It probably goes without saying that Ghost in the Shell is a visually spectacular slice of sci-fi cinema.
Drawing on influences from Inception and Blade Runner, to Terminator, The Matrix, Black Mirror and Westworld, GITS serves up a stunningly stylised jaw-dropping vision of the future that seems not so distant as it once did.
No aficionado of Manga, I can’t speak to the accuracy of the adaptation of the film from the Japanese phenomenon, likewise I have no opinion on the furore surrounding the casting of Scarlett Johansson in the lead role over an Oriental performer.
What I can offer is that as a sci-fi fan siting down to watch a glossy big screen blockbuster, GITS delivers a non stop thriller set on the streets of Tokyo a few decades from now, when in reality the film was shot last year in downtown Wellington NZ.
SJ plays Major, “a special ops, one-of-a-kind human-cyborg hybrid, who leads the elite task force Section 9. Devoted to stopping the most dangerous criminals and extremists, Section 9 is faced with an enemy whose singular goal is to wipe out Hanka Robotic’s advancements in cyber technology.”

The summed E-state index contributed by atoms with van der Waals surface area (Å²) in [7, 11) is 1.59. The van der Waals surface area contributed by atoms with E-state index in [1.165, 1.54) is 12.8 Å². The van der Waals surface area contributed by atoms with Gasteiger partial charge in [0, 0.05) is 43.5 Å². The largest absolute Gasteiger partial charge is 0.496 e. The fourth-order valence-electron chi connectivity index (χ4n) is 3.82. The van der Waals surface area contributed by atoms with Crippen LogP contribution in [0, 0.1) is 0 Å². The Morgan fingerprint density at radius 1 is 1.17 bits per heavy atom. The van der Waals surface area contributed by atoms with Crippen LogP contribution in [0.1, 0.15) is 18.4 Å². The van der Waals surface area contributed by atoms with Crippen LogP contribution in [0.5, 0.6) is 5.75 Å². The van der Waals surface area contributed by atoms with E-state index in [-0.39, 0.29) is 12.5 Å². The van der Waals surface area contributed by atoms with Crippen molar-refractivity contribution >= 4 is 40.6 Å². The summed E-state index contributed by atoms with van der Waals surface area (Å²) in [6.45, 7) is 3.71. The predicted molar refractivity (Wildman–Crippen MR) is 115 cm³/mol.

A human brain inside a synthetic body, Major is viewed differently by the other characters around her. To her “owner” Cutter (Peter Ferdinando) she is a weapon. To the scientist, Dr Ouelet (Juliette Binoche) who breathed life into her artificial frame, she is a miracle. To the government agent and head of Section 9, Aramaki (Takeshi Kitano) who answers only to the Prime Minister, she is a human with a soul, and an asset he has to protect from various threats, the biggest one coming in the form of Kuze (Michael Pitt), a mysterious hacker who seeks to destroy Hanka Robotics and anybody who works with them.
It is not hard to piece together what is really going on “under the skin” (sorry!) as Major battles enemies across multiple fronts, but the entertainment and technology on show are first class all the way.
Her banter with Batou (Pilou Asbæk) provides much needed humanity in this cold and harsh techno world.
If I have one regret about the film it could be that I had to settle for watching it in 2D instead of 3D.
I suspect the visuals will be even more incredible the second time around when I go back for a 3D session.
This Jaw-Dropping Feast for the Senses is a Future Classic – 3 & 1/2 Stars.